VS.

Attitude vs. Feeling

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Attitudenoun

The position of the body or way of carrying oneself; posture.

‘The ballet dancer walked with a graceful attitude.’;

Feelingadjective

Emotionally sensitive.

‘Despite the rough voice, the coach is surprisingly feeling.’;

Attitudenoun

Disposition or state of mind.

‘... but had a lazy attitude to work.’;

Feelingadjective

Expressive of great sensibility; attended by, or evincing, sensibility.

‘He made a feeling representation of his wrongs.’;

Attitudenoun

A negative, irritating, or irritated attitude; posturing.

‘Don't give me your attitude.’; ‘You've got some attitude, girl!’;

Feelingnoun

Sensation, particularly through the skin.

‘The wool on my arm produced a strange feeling.’;

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Attitudenoun

The orientation of a vehicle or other object relative to the horizon, direction of motion, other objects, etc.

‘The airliner had to land with a nose-up attitude after the incident.’;

Feelingnoun

Emotion; impression.

‘The house gave me a feeling of dread.’;

Attitudenoun

(ballet) A position similar to arabesque, but with the raised leg bent at the knee.

Feelingnoun

Emotional state or well-being.

‘You really hurt my feelings when you said that.’;

Attitudeverb

To assume or to place in a particular position or orientation; to pose.

Feelingnoun

Emotional attraction or desire.

‘Many people still have feelings for their first love.’;

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Attitudeverb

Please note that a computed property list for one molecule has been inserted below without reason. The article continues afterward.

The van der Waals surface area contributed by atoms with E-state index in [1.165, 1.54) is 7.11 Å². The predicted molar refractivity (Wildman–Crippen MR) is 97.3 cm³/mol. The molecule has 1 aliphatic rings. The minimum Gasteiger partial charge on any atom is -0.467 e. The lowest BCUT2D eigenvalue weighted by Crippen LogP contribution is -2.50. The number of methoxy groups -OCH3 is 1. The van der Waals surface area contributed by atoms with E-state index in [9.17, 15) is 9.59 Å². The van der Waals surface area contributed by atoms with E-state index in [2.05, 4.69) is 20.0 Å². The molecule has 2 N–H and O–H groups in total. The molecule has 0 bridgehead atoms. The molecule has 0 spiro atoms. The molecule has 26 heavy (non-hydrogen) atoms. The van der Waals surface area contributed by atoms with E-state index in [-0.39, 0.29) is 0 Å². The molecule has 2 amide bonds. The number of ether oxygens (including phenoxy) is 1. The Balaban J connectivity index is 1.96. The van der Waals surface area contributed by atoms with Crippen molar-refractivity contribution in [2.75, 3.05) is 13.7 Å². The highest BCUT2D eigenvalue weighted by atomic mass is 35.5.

To express an attitude through one's posture, bearing, tone of voice, etc.

Feelingnoun

Intuition.

‘He has no feeling for what he can say to somebody in such a fragile emotional condition.’; ‘I've got a funny feeling that this isn't going to work.’;

Attitudenoun

The posture, action, or disposition of a figure or a statue.

Feelingnoun

An opinion, an attitude.

Attitudenoun

The posture or position of a person or an animal, or the manner in which the parts of his body are disposed; position assumed or studied to serve a purpose; as, a threatening attitude; an attitude of entreaty.

Feelingverb

present participle of feel

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Attitudenoun

Fig.: Position as indicating action, feeling, or mood; as, in times of trouble let a nation preserve a firm attitude; one's mental attitude in respect to religion.

‘The attitude of the country was rapidly changing.’; ‘'T is business of a painter in his choice of attitudes (posituræ) to foresee the effect and harmony of the lights and shadows.’; ‘Never to keep the body in the same posture half an hour at a time.’;

Feelingadjective

Possessing great sensibility; easily affected or moved; as, a feeling heart.

Attitudenoun

a complex mental state involving beliefs and feelings and values and dispositions to act in certain ways;

‘he had the attitude that work was fun’;

Feelingadjective

Expressive of great sensibility; attended by, or evincing, sensibility; as, he made a feeling representation of his wrongs.

Attitudenoun

position or arrangement of the body and its limbs;

‘he assumed an attitude of surrender’;

Feelingnoun

The sense by which the mind, through certain nerves of the body, perceives external objects, or certain states of the body itself; that one of the five senses which resides in the general nerves of sensation distributed over the body, especially in its surface; the sense of touch; nervous sensibility to external objects.

‘Why was the sightTo such a tender ball as the eye confined, . . . And not, as feeling, through all parts diffused?’;

Attitudenoun

a theatrical pose created for effect;

‘the actor struck just the right attitude’;

Feelingnoun

An act or state of perception by the sense above described; an act of apprehending any object whatever; an act or state of apprehending the state of the soul itself; consciousness.